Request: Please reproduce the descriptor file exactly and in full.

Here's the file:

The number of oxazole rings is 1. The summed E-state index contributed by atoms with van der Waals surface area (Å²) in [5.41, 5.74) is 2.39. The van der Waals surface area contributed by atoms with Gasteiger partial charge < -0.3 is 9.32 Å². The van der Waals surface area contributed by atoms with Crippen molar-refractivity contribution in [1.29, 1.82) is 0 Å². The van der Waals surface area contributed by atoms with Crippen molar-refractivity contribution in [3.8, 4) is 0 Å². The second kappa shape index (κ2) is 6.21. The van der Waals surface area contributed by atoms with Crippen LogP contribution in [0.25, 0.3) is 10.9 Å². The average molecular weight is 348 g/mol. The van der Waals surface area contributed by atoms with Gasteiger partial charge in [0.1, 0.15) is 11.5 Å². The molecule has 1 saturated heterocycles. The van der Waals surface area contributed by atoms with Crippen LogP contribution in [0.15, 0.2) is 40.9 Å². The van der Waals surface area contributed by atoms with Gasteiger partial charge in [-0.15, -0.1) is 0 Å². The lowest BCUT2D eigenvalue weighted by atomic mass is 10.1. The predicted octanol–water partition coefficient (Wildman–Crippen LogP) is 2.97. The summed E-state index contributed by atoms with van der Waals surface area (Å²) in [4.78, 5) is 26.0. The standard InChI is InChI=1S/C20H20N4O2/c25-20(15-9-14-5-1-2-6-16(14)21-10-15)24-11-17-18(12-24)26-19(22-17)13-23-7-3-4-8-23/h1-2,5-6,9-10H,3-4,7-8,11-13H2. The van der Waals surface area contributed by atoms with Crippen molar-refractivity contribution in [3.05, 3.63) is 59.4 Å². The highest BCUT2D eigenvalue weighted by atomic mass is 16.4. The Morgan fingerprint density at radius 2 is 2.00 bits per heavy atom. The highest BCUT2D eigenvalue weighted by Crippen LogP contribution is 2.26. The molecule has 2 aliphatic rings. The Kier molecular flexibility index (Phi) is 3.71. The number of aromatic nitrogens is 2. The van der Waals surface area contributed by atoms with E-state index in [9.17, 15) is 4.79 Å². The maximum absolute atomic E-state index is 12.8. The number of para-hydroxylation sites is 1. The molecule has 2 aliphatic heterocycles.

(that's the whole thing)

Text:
The number of oxazole rings is 1. The summed E-state index contributed by atoms with van der Waals surface area (Å²) in [5.41, 5.74) is 2.39. The van der Waals surface area contributed by atoms with Gasteiger partial charge < -0.3 is 9.32 Å². The van der Waals surface area contributed by atoms with Crippen molar-refractivity contribution in [1.29, 1.82) is 0 Å². The van der Waals surface area contributed by atoms with Crippen molar-refractivity contribution in [3.8, 4) is 0 Å². The second kappa shape index (κ2) is 6.21. The van der Waals surface area contributed by atoms with Crippen LogP contribution in [0.25, 0.3) is 10.9 Å². The average molecular weight is 348 g/mol. The van der Waals surface area contributed by atoms with Gasteiger partial charge in [0.1, 0.15) is 11.5 Å². The molecule has 1 saturated heterocycles. The van der Waals surface area contributed by atoms with Crippen LogP contribution in [0.15, 0.2) is 40.9 Å². The van der Waals surface area contributed by atoms with Gasteiger partial charge in [-0.15, -0.1) is 0 Å². The lowest BCUT2D eigenvalue weighted by atomic mass is 10.1. The predicted octanol–water partition coefficient (Wildman–Crippen LogP) is 2.97. The summed E-state index contributed by atoms with van der Waals surface area (Å²) in [4.78, 5) is 26.0. The standard InChI is InChI=1S/C20H20N4O2/c25-20(15-9-14-5-1-2-6-16(14)21-10-15)24-11-17-18(12-24)26-19(22-17)13-23-7-3-4-8-23/h1-2,5-6,9-10H,3-4,7-8,11-13H2. The van der Waals surface area contributed by atoms with Crippen molar-refractivity contribution in [3.05, 3.63) is 59.4 Å². The highest BCUT2D eigenvalue weighted by atomic mass is 16.4. The Morgan fingerprint density at radius 2 is 2.00 bits per heavy atom. The highest BCUT2D eigenvalue weighted by Crippen LogP contribution is 2.26. The molecule has 2 aliphatic rings. The Kier molecular flexibility index (Phi) is 3.71. The number of aromatic nitrogens is 2. The van der Waals surface area contributed by atoms with E-state index in [9.17, 15) is 4.79 Å². The maximum absolute atomic E-state index is 12.8. The number of para-hydroxylation sites is 1. The molecule has 2 aliphatic heterocycles.